Heena received her B.A. in art at the University of Wisconsin-Milwaukee, in 2010. During her undergrad, she was fortunate to be apart of three exhibitions, one of which was held at the Milwaukee Art Museum. The themes of her artwork focused on identity, mostly on how she viewed herself as a first-generation Indian living in America.
Upon graduation, Heena volunteered at a Hare Krishna Temple in Spanish Fork, Utah. The temple was located on a rural farmland, and was home to an architect and her husband, a handful of nomads, and an eclectic bunch of animals. The animals at the temple roamed freely; peacocks were perched on rooftops, and llamas ran about on the hillsides. It was here where the seed was planted.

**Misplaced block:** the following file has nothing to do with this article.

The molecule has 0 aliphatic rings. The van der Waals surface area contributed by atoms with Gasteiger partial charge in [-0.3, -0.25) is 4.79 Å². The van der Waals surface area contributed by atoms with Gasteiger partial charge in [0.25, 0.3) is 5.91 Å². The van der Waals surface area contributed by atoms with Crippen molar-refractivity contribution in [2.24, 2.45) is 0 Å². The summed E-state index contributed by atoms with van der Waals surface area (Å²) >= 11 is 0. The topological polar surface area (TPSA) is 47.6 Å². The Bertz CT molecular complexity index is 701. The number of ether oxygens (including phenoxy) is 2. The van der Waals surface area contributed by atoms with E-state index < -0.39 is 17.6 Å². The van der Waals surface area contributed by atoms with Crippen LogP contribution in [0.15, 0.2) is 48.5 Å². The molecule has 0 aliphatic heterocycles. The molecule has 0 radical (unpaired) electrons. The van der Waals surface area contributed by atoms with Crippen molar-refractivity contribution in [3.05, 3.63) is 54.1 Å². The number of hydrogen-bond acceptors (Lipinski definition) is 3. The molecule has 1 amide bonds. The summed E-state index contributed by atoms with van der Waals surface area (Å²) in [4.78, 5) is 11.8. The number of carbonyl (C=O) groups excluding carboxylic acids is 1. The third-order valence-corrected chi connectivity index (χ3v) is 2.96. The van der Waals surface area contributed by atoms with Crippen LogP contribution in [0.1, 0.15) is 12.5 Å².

Currently, Heena is studying Environmental Health and Water Quality at Milwaukee Area Technical College, where she eventually hopes to workin “mycoremediation”: using mushrooms as a way of remediation. The subject matter of her paintings has featured animals. She is keen on reminding herself, and others, that we cohabitate on this planet with plants, animals, and fungi. Moreover, even though we may not “see” them everyday, they are around us in everything we eat, see, and use. They are found in inventions, like “Velcro” inspired by “burdock burrs,” and in “Penicillin” an antibiotic discovered in the blue-green fungus, Penicillium.
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